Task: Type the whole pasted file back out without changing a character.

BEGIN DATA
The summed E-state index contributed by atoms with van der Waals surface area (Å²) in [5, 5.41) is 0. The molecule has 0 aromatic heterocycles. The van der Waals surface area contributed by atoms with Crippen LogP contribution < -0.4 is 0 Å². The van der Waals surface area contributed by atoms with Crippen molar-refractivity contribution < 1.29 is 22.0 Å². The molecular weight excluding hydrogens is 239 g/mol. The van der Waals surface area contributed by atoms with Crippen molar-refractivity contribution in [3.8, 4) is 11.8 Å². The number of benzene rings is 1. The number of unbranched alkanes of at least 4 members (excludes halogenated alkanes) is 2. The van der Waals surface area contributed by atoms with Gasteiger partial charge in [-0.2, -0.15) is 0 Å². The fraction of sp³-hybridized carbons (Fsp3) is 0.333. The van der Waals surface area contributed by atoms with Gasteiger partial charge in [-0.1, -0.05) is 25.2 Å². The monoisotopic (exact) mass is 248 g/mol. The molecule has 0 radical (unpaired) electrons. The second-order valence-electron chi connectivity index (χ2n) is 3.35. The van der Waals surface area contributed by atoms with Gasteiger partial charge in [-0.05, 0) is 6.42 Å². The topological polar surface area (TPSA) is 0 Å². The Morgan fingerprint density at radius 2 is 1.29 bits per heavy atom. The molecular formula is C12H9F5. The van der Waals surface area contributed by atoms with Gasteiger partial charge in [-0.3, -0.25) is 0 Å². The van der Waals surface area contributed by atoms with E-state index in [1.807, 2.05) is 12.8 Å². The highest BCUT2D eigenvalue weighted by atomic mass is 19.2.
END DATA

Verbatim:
The summed E-state index contributed by atoms with van der Waals surface area (Å²) in [5, 5.41) is 0. The molecule has 0 aromatic heterocycles. The van der Waals surface area contributed by atoms with Crippen LogP contribution < -0.4 is 0 Å². The van der Waals surface area contributed by atoms with Crippen molar-refractivity contribution < 1.29 is 22.0 Å². The molecular weight excluding hydrogens is 239 g/mol. The van der Waals surface area contributed by atoms with Crippen molar-refractivity contribution in [3.8, 4) is 11.8 Å². The number of benzene rings is 1. The number of unbranched alkanes of at least 4 members (excludes halogenated alkanes) is 2. The van der Waals surface area contributed by atoms with Gasteiger partial charge in [-0.2, -0.15) is 0 Å². The fraction of sp³-hybridized carbons (Fsp3) is 0.333. The van der Waals surface area contributed by atoms with Gasteiger partial charge in [-0.1, -0.05) is 25.2 Å². The monoisotopic (exact) mass is 248 g/mol. The molecule has 0 radical (unpaired) electrons. The second-order valence-electron chi connectivity index (χ2n) is 3.35. The van der Waals surface area contributed by atoms with Gasteiger partial charge in [-0.05, 0) is 6.42 Å². The topological polar surface area (TPSA) is 0 Å². The Morgan fingerprint density at radius 2 is 1.29 bits per heavy atom. The molecular formula is C12H9F5. The van der Waals surface area contributed by atoms with Gasteiger partial charge in [-0.3, -0.25) is 0 Å². The van der Waals surface area contributed by atoms with E-state index in [1.807, 2.05) is 12.8 Å². The highest BCUT2D eigenvalue weighted by atomic mass is 19.2.